Just when I'm convinced the world is truly going to hell and a handbasket, all systems, countries and individuals flailing and failing, I find something that provides a little comfort - and hope. An article today in the NY Times provided one of those glimmers.
Ushahidi is an open-source platform developed in Kenya, originally built as a mapping tool to allow people to anonymously report violence occurring there after post-election fallout at the beginning of 2008. Through mostly cellphones, user-generated reports of violence, rape and riots - as well as peace efforts - were plotted on a map, based on the location data provided by the informants. (The map above is from this effort.) Ushahidi, which means testimony in Swahili, was able to collect data at a faster rate than any reporter or election monitor and had about 45,000 pieces of 'testimony' supplied.
Since then, this platform - essentially a website mash-up of user-generated reports and Google maps - has been re-purposed and used to generate and plot crisis data through other disasters, both natural and political. In the aftermath of the Haiti earthquake, Ushahidi received thousands of SMS messages about people being trapped, providing information to emergency workers about where to search. Other projects include: Connection GeoMap which shares information about anti-trafficking activity globally; Vote Report India, a citizen-driven election monitoring of the 2009 Indian general elections; Atlanta Crime Maps which tracks crime in the Atlanta metro area; and recently in Washington, DC a site was built to map road blockages and locations of available snowplow equipment.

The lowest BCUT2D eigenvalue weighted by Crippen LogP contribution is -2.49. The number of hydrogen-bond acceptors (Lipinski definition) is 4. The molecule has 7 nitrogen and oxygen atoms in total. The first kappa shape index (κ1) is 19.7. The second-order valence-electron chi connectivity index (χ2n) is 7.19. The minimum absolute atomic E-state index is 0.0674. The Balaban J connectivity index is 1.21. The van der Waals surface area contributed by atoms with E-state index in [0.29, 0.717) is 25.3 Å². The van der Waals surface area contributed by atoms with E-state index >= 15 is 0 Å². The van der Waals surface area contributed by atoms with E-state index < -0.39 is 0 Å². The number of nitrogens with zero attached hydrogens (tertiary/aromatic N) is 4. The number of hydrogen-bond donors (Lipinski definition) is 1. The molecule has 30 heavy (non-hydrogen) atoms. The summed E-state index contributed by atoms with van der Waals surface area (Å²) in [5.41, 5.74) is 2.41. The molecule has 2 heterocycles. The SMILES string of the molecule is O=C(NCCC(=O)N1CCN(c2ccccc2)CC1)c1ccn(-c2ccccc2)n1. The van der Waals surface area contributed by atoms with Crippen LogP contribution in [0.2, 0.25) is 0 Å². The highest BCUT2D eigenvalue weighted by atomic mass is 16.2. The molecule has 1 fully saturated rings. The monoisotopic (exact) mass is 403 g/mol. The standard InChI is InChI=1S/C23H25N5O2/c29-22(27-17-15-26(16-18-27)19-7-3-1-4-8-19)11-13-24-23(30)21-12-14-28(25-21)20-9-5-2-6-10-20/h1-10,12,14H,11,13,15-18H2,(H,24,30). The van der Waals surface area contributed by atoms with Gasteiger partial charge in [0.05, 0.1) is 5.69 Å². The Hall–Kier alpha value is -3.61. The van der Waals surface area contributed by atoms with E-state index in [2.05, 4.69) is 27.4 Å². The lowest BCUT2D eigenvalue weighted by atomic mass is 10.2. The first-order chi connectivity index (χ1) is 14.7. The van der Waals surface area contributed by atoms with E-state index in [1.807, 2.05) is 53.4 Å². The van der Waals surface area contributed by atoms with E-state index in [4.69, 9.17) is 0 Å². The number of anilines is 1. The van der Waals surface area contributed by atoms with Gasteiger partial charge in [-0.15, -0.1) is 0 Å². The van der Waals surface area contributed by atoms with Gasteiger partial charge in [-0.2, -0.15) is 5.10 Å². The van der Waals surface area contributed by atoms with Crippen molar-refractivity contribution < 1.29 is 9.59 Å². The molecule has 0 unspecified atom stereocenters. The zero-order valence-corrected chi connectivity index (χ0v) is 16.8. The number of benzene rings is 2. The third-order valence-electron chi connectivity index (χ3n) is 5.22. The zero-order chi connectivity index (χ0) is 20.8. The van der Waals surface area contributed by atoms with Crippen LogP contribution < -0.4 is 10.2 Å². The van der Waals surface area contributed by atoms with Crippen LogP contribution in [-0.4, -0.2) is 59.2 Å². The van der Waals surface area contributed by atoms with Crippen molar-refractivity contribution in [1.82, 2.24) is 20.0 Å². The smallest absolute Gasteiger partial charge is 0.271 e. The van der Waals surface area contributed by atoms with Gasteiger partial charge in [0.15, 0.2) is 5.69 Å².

The power to collect and disseminate information provided through social media platforms is enormous, and a given at this point. And as of yet, still probably fairly untapped. In the political area, this past summer, we witnessed its power when Iranian protesters used Twitter as its primary means of sharing with the rest of the world what was really happening in their corner. Ushahidi really just takes the same concept and puts it in an organized structure, particular to an event. What started out as an ad-hoc project for one specific purpose is now transforming into an organization whose goal is to create a platform that any person or organization can use to set up their own way to collect and visualize information.
The individual threads of information shared on social media platforms paint a bigger picture for us all to read and see - whether it's trending data about the Oscars, Haiti or Health Care. And this platform isn't that different. I think I was just taken by the concept of people sharing information, participating in something that is bigger than themselves, for the greater good, a greater cause. And so today, after reading through the Sunday paper, instead of throwing my hands up in frustration, I thought - at least for a few minutes - maybe this upside down world of ours has some hope after all.